Thank you for visiting nature.com. You are using a browser version with limited support for CSS. To obtain the best experience, we recommend you use a more up to date browser (or turn off compatibility mode in Internet Explorer). In the meantime, to ensure continued support, we are displaying the site without styles and JavaScript.

# Genomics alterations of metastatic and primary tissues across 15 cancer types

## Abstract

Metastasis is an important event for cancer evolution and prognosis. In this article, we analyzed the differences in genomic alterations between primary and metastatic tissues at hotspot regions in 15 cancer types and 10,456 samples. Differential somatic mutations at the amino acid, protein domain and gene levels, mutational exclusiveness, and copy number variations were identified in these cancers, while no significant nucleotide and gene fusion differences were detected. The homogeneity and heterogeneity of these differences in cancers were also detected. By characterizing the genomic alterations of these genes, important signaling pathways during metastasis were also identified. In summary, the metastatic cancer tissues retained most genomic features of the primary tumor at the biological level and acquired new signatures during cancer cell migration.

## Introduction

Tumor metastasis is among the most deadly consequences of cancer development, whereby cancer cells populate a new organ and flourish to ultimately cause dysfunction of the new tissue1. The lineages of the cancer cells in a tumor underlie the genomic heterogeneity of cancer. Some lineages expand their population, and others colonize distant tissues by migrating through the lymph or circulatory systems, as an indication of the evolutionary success of the individual lineage. Although less than 0.01% of cancer cells develop into metastatic tumors based on animal models2,3, the population of cancer patients with distant metastases is large.

Molecular alterations in various cancers have been investigated to elucidate the potential mechanism of cancer metastasis. In breast cancer, genes including LOX, FGFR, EREG, COX-2, and CXCR4 were shown to trigger metastasis initiation, progression and virulence. Some of these genes cooperate to remodel the vasculature and thus promote metastasis4. Chromosome 18 amplifications, chromosome 17 losses and ras mutations are increased during colorectal tumor development5.

Comparison of genomic alterations between different categories is the most frequently implemented method for studying potential mechanisms of metastasis. However, this method demands a large sample size and good-quality data to ensure the accuracy of the results. Although, the Cancer Genome Atlas (TCGA) has provided genomic data for cancer samples, the metastatic sample data are still lacking. AACR Project Genomics Evidence Neoplasia Information Exchange (GENIE)6 has collected the genomic data in hotspot sites of 18,966 cancer samples from both primary and metastatic tumors, and these data were collected from eight centers worldwide. Recently, GENIE has publicly released these data, making it possible to compare genomic alteration differences between primary and metastatic tissues.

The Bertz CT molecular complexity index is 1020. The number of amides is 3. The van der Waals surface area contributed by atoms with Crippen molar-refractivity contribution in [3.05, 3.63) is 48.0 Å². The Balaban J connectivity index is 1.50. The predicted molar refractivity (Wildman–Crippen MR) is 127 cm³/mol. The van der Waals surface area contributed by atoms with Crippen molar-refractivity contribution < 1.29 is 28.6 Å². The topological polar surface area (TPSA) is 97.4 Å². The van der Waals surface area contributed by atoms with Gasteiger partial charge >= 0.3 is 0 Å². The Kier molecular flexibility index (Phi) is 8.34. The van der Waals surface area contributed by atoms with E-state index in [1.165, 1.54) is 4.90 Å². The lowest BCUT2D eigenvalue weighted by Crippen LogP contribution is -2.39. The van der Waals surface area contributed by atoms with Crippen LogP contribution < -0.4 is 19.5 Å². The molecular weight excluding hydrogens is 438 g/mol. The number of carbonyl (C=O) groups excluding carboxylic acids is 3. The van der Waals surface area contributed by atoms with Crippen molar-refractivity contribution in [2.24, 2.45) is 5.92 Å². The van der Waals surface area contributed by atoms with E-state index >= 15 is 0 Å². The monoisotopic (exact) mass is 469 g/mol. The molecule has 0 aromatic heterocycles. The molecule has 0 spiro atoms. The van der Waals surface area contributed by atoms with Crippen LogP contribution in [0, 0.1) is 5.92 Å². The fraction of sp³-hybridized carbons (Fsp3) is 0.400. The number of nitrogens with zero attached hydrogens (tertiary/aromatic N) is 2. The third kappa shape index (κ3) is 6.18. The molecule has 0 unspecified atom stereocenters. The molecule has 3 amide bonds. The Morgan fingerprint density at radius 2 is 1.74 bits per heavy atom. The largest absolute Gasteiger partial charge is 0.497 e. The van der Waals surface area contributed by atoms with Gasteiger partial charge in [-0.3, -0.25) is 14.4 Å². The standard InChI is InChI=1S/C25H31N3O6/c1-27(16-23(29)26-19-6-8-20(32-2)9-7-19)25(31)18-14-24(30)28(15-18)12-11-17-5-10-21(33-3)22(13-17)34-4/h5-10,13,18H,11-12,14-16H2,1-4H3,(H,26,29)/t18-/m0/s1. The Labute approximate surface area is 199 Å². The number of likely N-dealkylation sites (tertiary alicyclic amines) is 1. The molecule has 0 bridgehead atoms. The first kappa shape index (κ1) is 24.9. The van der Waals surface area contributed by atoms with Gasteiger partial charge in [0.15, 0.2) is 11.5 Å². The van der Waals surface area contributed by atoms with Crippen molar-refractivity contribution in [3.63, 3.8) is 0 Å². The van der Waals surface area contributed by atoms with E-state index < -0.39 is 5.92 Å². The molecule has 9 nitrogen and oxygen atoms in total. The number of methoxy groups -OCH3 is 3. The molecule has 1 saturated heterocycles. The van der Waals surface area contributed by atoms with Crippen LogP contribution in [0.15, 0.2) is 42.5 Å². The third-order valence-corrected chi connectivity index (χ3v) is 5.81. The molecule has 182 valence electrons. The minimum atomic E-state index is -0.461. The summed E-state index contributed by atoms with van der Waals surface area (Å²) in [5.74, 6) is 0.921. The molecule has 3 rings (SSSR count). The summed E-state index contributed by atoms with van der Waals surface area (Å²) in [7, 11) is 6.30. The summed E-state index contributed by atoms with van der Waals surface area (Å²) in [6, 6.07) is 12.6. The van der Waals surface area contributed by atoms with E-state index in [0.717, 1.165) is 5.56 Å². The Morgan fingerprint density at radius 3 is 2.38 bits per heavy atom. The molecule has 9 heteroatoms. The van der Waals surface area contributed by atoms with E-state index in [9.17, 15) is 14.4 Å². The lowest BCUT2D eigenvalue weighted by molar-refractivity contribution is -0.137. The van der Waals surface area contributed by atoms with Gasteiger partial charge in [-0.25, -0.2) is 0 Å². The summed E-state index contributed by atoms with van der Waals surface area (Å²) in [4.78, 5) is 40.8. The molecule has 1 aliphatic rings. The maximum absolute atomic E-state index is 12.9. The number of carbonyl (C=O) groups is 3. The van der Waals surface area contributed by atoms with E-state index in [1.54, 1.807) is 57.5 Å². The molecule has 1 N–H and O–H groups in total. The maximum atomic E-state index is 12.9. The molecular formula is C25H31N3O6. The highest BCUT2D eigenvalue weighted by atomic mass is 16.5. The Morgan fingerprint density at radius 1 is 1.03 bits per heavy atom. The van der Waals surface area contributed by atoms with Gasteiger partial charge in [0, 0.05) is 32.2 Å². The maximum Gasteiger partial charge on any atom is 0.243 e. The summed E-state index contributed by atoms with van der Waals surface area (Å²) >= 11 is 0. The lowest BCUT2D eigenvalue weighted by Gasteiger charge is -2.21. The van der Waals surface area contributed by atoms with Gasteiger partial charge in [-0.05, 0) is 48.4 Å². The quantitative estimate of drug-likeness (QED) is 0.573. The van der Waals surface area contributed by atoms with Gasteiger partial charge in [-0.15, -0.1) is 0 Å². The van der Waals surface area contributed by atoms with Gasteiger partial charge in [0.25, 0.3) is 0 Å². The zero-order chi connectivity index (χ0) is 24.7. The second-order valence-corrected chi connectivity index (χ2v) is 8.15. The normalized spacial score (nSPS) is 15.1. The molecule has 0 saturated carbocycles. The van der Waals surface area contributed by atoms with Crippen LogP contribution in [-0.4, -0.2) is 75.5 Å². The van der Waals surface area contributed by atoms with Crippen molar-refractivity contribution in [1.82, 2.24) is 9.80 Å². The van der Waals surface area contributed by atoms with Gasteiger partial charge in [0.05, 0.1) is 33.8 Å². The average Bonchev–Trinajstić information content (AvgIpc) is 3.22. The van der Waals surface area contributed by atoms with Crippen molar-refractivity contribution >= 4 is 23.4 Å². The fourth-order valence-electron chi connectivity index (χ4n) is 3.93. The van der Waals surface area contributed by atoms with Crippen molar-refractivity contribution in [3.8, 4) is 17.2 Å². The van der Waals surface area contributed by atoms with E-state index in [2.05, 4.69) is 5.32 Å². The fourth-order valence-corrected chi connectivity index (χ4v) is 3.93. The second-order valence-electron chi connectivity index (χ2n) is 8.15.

Using publicly released data, we analyzed 10,456 samples from 15 cancer types. Significantly different genomic mutations, copy number variations, and gene fusions in hotspot regions were compared between the primary and metastatic tumor tissues in these cancer types. Genomic heterogeneity and homogeneity were analyzed among cancers. By integrating the genomic alterations, we identified altered signaling pathways associated with metastasis.

## Results

### Clinical characteristic overview of samples

In total, 10,456 samples were included in this study. The hotspot regional mutations and copy number variations of these samples were available from GENIE. Among these samples, gene fusion data from Memorial Sloan Kettering Cancer Center (MSK) were used for further analysis due to the panel size and data availability. Finally, 4472 samples were enrolled in this step.

According to the information provided by GENIE, we divided samples into 15 broader cancer types (Fig. 1A). The cancer categories containing the most samples were non-small cell lung cancer (NSCLC, 20.85%), colorectal cancer (CRC, 15.93%), breast invasive ductal carcinoma (IDC, 14.39%), prostate cancer (PRAD, 7.02%), and Glioma (GBM, 6.66%). Among these samples, metastatic cancer accounted for at least 14.79% of samples in each cancer type (Fig. 1B), and 67.85% of melanoma samples were metastatic samples. For gender information, 54.89% were female and 45.11% were male (Fig. 1C). This bias was introduced by the gynecological cancer samples, including breast cancer and ovarian cancer. Most of the samples included in this study were obtained from Caucasians (79.77%, Fig. 1D), which would be explained by the center locations of GENIE. The ages of the patients ranged from 40–80 (9303/10456, 89.03%, Fig. 1E), and the median age was 62. Detailed information of sample statistics is provided in Table S1.

### Mutational landscape of hotspot genes in primary and metastatic cancers